In what is possibly one of the largest anti-trust cases, Visa (V), MasterCard (MA), credit card issuing banks and retailers reached a settlement worth $7.25 billion, which is subject to approval of the judge. The deal involves payment of $6 billion from credit card issuers to merchants and reducing some of the fees to save merchants another $1.25 billion for the next 8 months. This is a big event with many implications for credit card issuers, retailers and consumers.
Currently, when someone uses a credit card to purchase an item or a service, credit card issuers deduct a fee from the total sales number in order to process the payment. This fee eats into profit margin of merchants, something they are not too happy about. Visa and MasterCard don't allow merchants to charge extra fees for using their cards. Merchants have been trying to find a way to pass some of the processing fees to customers in an effort to discourage them from using credit cards for payments. For example, some gas stations offer discounts to customers that pay their balance with cash. With this new settlement, passing the swiping fees to customers using credit cards may actually materialize. According to the settlement, the merchants will have to disclose the rate of swiping fees and these fees will be capped at a certain rate. The swipe fees currently paid by merchants to credit card issues exceed $50 billion annually.
Banks such as JP Morgan (JPM), Wells Fargo (WFC) and Bank of America (BAC) were also part of the deal and they will have to pay part of the sum. Visa will pay the largest chunk of the settlement fee as the company will pay more than $4 billion for the case. The company has already set aside $4.4 billion for the case and it will be able to cover its part of the settlement. According to an agreement between Visa and MasterCard last year, Visa will take on twice as much of the damage as MasterCard will. In addition, the banks mentioned above will jointly pay nearly half of MasterCard's settlement fee.
If merchants start charging customers extra fees for using credit cards, they may lose a lot of costumers - for example me - and see decline in revenue. Merchants will have to find a balance between increasing their profit margins and keeping their revenue growth steady. If all merchants charge clients extra for using credit cards, this may not backfire, however, if some merchants end up charging clients extra and others don't, the clients will probably have a preference for those that do not. I really don't think many merchants will end up surcharging their clients, given the weak status of economic and price sensitivity of clients. These days, customers have so many alternatives that it is very easy to get merchandise or services from another company if one isn't happy with the company that he or she has been using.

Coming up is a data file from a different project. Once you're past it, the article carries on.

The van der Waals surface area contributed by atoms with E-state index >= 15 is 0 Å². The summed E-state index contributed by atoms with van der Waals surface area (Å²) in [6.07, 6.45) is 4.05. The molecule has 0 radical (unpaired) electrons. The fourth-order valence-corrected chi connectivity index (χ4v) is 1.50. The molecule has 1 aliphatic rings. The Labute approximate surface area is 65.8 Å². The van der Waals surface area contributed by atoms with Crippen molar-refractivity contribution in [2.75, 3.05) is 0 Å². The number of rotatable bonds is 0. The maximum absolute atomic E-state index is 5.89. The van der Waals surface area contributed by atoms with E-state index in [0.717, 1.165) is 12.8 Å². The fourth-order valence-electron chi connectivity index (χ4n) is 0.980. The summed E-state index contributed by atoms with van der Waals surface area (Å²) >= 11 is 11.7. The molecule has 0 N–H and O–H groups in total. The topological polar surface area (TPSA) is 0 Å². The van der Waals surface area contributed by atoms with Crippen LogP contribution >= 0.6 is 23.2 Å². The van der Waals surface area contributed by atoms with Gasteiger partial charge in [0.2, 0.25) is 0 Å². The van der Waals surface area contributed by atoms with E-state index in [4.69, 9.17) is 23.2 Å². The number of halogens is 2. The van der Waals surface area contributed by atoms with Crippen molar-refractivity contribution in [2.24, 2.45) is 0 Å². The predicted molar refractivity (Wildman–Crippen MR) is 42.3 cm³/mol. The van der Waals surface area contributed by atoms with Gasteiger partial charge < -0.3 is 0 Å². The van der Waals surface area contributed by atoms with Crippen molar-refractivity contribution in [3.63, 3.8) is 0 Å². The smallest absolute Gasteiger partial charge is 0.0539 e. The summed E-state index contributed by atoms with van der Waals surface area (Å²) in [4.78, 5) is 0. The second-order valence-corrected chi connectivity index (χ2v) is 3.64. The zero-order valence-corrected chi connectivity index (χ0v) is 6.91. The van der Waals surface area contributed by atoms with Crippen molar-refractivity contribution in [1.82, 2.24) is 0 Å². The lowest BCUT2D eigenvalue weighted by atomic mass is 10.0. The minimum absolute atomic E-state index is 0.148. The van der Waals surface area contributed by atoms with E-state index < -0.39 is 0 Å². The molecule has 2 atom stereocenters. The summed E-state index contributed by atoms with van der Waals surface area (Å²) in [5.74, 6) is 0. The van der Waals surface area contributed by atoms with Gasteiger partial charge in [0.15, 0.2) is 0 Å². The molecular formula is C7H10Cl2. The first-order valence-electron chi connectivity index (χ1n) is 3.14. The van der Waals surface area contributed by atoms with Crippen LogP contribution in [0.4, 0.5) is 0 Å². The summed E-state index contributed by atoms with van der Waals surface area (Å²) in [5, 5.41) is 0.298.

The extra charges, if implemented, will be limited to what merchants pay to credit card issuers, and this number usually ranges from 1.5% to 3.0%. Debit cards, in addition to the credit cards issued by American Express (AXP) and Discover will not be part of this settlement; however, merchants might file additional lawsuits in an effort to bring similar outcomes for those cards too. In addition, there are 10 states that will not allow merchants to charge their clients extra for using credit cards, namely: California, Colorado, Connecticut, Florida, Kansas, Maine, Massachusetts, New York, Oklahoma and Texas.
Earlier, the U.S. Department of Justice targeted Visa and MasterCard for their practice of keeping merchants from rewarding clients for using cheaper methods of payments. At the end, the two companies reached a settlement with the Department of Justice; however the policies were not changed. In this case, the policies will change too.
The settlement is bullish for Visa and MasterCard. The price tag could have been much higher. Both the companies have enough resources to pay off the settlement fee as they were already prepared for this. Moving forward, Visa is expected to earn $6.06 this year, $7.10 the next year and $8.21 the year after. Given the current stock price of $126, the company is looking at forward P/E ratios of 20, 17 and 15 respectively. MasterCard is expected to earn $22.06, $26.16 and $30.34 in the next 3 fiscal years. The company's current stock price is $437 and it is looking at forward P/E ratios of 19, 16 and 14 respectively. This is after a number of analysts reduced their earnings estimates for the two companies due to the slowing economy. The two companies are increasing their global exposure in order to offset effects of a slowing economy, and both companies are expected to see strong growth for the foreseeable future.
Having exposure to either of these companies is a great way of getting exposure to the global economy without having to diversify one's portfolio with hundreds of different stocks. Visa and MasterCard earn money from such a large variety of industries in such a large number of countries that it would take a major economic catastrophe to take either of these companies down.